Indonesia, as the world’s most populous Muslim country, is a source of great interest for those looking to see how it evolves in the context of the globals cultural milieu of the 21st century. It has traditionally been a pretty tolerant place, relatively speaking, with other religions protected and coexisting. However, this appears to have been changing, influenced by money and ideology from Saudi Arabia, that country that seems to have its fingers in all such pies, but which the US and the UK pander to.
- Letter Concerning Selling Arms to Saudi Arabia
- Saudi Arabia, Human Rights and Sir Gerald Howarth’s Nonsense
Half a million people, all dressed in white, radiated from the Hotel Indonesia roundabout in central Jakarta. Protesters clogged the streets for a mile in every direction; they went all the way up to the National Monument and beyond it to the presidential palace. It was 4 November 2016, and they had come on buses, planes and on foot, from all across Java and even from some other islands, to participate in the largest Islamist demonstration in Indonesian history.
“We came to the palace to enforce the law,” said the cleric Rizieq Shihab, to rapt silence. “Desecrators of the Qur’an must be punished. We must reject the leaders of infidels,” he said, referring to Basuki Tjahaja Purnama, the Chinese-Christian governor of Indonesia’s capital city, who is known as Ahok. “If our demands are not heard, are you ready to turn this into a revolution?” “We’re ready!” screamed the crowd, breaking into huge applause. “God is great!”, they shouted. There were cries of “Kill Ahok!”
It was an odd scene in Indonesia, which is the world’s largest Muslim-majority country but is not really a “Muslim nation”. Officially, it is a multifaith country that protects six religions equally, where race and ethnicity have been tacitly elided from political discourse. An overtly Islamist political protest like this had no precedent.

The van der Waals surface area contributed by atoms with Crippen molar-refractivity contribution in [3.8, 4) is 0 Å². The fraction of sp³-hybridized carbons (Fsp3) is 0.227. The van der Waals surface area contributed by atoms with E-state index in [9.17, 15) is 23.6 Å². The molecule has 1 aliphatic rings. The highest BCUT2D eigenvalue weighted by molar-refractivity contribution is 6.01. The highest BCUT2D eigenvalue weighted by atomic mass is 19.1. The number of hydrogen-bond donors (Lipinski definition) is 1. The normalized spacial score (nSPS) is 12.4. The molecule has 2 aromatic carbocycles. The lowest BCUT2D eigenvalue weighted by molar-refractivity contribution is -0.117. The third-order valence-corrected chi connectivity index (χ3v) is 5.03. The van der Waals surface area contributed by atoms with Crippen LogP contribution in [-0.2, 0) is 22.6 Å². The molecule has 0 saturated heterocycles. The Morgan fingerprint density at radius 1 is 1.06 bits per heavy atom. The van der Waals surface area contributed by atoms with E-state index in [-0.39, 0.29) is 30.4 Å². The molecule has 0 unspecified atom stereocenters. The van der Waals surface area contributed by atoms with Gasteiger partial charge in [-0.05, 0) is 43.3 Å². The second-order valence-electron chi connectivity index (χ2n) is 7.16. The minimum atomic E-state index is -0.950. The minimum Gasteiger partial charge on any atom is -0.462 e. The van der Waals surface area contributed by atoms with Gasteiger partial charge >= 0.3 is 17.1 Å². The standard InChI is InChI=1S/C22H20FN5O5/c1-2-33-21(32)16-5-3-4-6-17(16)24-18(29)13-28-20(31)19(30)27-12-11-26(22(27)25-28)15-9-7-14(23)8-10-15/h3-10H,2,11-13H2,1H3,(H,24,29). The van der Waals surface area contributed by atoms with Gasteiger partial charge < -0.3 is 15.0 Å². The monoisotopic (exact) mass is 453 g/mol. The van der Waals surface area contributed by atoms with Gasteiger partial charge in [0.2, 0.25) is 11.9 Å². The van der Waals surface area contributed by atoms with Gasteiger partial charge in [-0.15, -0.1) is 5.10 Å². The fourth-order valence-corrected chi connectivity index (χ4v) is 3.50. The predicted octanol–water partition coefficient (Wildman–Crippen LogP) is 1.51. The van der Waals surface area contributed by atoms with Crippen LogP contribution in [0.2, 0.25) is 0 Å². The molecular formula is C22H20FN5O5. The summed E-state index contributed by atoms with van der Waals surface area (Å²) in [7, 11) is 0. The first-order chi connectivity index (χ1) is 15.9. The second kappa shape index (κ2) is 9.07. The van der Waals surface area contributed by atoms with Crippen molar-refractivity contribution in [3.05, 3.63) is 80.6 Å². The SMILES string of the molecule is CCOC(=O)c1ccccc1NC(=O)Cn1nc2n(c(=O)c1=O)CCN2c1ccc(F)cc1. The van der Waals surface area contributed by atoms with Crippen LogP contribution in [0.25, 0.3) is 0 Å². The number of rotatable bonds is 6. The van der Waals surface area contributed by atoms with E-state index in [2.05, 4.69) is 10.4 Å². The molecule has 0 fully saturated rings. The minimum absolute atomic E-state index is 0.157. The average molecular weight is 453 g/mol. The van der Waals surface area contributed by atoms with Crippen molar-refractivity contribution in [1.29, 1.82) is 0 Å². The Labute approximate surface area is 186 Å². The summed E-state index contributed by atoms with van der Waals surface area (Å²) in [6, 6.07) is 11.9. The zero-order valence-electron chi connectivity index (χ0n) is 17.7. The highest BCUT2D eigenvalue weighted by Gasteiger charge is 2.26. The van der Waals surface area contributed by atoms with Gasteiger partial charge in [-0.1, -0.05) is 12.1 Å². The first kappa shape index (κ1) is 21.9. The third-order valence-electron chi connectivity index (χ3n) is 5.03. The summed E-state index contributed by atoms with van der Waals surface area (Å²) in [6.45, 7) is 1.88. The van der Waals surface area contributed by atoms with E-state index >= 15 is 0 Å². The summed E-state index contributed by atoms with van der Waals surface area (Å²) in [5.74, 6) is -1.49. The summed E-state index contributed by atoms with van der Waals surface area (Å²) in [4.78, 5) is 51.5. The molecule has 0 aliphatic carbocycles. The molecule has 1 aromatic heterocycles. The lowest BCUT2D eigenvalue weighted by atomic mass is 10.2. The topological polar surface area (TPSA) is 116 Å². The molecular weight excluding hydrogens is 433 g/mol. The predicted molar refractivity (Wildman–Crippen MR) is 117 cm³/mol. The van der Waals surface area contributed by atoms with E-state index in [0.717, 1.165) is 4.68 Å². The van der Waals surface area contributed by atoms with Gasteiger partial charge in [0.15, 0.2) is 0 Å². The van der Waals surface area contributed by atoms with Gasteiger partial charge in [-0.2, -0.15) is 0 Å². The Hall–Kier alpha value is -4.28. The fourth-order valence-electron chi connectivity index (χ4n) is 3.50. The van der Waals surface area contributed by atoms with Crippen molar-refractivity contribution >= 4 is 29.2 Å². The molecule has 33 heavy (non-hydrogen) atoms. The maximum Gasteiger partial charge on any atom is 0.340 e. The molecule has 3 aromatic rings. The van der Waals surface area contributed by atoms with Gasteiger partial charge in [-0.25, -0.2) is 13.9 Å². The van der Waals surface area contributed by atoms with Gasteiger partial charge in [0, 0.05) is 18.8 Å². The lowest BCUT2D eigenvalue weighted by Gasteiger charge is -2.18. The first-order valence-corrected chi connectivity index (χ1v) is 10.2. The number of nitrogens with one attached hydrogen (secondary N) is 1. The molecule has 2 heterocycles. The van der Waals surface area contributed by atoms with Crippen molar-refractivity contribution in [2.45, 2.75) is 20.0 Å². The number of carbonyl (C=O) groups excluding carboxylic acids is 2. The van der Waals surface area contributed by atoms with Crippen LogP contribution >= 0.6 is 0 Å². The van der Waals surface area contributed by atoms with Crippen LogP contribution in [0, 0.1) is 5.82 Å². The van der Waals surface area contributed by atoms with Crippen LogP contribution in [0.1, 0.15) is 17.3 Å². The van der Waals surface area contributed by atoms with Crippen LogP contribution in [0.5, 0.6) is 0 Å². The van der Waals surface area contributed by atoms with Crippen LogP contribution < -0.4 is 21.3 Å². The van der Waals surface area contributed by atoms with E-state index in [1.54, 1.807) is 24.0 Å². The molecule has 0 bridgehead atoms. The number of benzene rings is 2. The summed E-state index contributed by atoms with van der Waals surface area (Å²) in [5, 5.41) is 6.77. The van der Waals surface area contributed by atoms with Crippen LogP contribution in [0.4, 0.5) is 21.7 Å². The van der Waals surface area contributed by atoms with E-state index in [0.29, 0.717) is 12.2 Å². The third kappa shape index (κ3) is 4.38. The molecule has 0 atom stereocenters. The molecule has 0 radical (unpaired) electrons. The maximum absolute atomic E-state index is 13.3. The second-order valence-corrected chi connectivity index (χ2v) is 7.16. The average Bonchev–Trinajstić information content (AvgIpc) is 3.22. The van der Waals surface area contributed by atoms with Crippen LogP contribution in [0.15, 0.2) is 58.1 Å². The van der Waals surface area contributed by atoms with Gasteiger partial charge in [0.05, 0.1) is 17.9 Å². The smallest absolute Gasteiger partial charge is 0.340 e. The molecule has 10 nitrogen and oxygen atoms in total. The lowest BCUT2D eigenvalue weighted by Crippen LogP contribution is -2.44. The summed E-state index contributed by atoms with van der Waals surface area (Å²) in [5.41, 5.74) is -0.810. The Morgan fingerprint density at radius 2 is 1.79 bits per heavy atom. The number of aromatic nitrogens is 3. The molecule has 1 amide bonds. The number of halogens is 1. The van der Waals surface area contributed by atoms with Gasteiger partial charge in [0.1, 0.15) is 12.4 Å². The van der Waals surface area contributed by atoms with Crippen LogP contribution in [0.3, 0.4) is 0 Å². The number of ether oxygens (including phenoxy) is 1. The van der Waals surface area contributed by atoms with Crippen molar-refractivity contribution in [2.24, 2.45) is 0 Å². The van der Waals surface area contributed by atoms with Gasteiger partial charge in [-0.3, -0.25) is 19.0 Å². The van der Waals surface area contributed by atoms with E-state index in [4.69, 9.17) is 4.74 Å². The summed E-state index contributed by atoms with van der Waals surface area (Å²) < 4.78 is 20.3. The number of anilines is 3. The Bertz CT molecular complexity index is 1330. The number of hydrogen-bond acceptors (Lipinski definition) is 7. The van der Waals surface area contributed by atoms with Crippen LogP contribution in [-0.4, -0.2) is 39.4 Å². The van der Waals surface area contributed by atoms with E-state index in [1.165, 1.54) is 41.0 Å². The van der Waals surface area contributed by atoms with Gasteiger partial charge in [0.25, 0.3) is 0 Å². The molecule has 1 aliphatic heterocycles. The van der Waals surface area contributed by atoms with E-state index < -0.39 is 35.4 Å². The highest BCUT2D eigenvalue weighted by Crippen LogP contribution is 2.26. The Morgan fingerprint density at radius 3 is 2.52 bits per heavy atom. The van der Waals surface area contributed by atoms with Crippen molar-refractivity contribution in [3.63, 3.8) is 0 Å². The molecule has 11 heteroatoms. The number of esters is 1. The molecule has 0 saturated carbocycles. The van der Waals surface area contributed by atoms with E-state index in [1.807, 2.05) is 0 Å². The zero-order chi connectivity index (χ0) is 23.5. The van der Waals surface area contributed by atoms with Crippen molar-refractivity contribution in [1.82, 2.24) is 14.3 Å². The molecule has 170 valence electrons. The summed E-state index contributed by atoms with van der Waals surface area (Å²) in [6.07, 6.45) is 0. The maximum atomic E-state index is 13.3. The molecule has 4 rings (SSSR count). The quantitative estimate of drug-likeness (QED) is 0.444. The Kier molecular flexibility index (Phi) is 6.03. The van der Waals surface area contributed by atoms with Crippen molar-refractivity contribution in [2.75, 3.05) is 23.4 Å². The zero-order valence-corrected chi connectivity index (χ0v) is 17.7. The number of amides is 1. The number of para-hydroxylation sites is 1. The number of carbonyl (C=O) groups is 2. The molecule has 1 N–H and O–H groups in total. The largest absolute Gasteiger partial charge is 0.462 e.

In theory, the rally was organised by the Islamic Defenders Front (FPI), led by Shihab, to accuse Ahok of blasphemy against Islam and call for his removal from office. But in practice, this was less about Ahok and more about displaying the piety and political power of Muslim Indonesians – and it worked. The city shut down all its major arteries that day. At the second protest, on 2 December, the president of Indonesia himself showed up, unannounced, and prayed with them….
As the largest Muslim-majority nation and a developing, postcolonial state, Indonesia has been a prime recipient of the full spectrum of Saudi proselytisation – known as dawa, the call to Islam. And while investments peaked in absolute terms at least a decade ago, as they did in most of the Muslim world, their effects continue to reverberate. Saudi investment in Indonesia has at turns fuelled jihadists, helped consolidate the country’s leading Islamist political party and produced dozens of influential ideologues. The Saudi soft-power apparatus in Indonesia is unrivalled, including Lipia, a large embassy and a powerful, standalone “religious attache”. Saudi charity has also paid for thousands of poor students to go to school and university, and helped rebuild devastated regions such as Aceh after the Boxing Day tsunami of 2004.
The influence of Shihab’s organisation and vision is just one example of how Saudi dawa has shaped modern Indonesia. Another is the Bali bombings of 2002, which killed 202 people, mostly tourists, in the world’s most deadly terror attack after 9/11, and which woke Indonesia up to the danger of terrorism within its borders. The attacks were planned by a circle of al-Qaida-affiliated jihadists based at the al-Mukmin Islamic boarding school in Central Java, which was founded with an initial endowment from the Saudi king in 1972.
Beyond such flagship investments, an equally pervasive legacy of Saudi proselytisation in Indonesia has been the rise of virulent religious intolerance. In addition to the commonplace harassment of Christian groups and the show trial of Ahok, its most prominent Christian politician, Indonesia is also now a country where there is a national “anti-Shia” league and mobs have driven Ahmadiyya Muslims from their homes into refugee camps.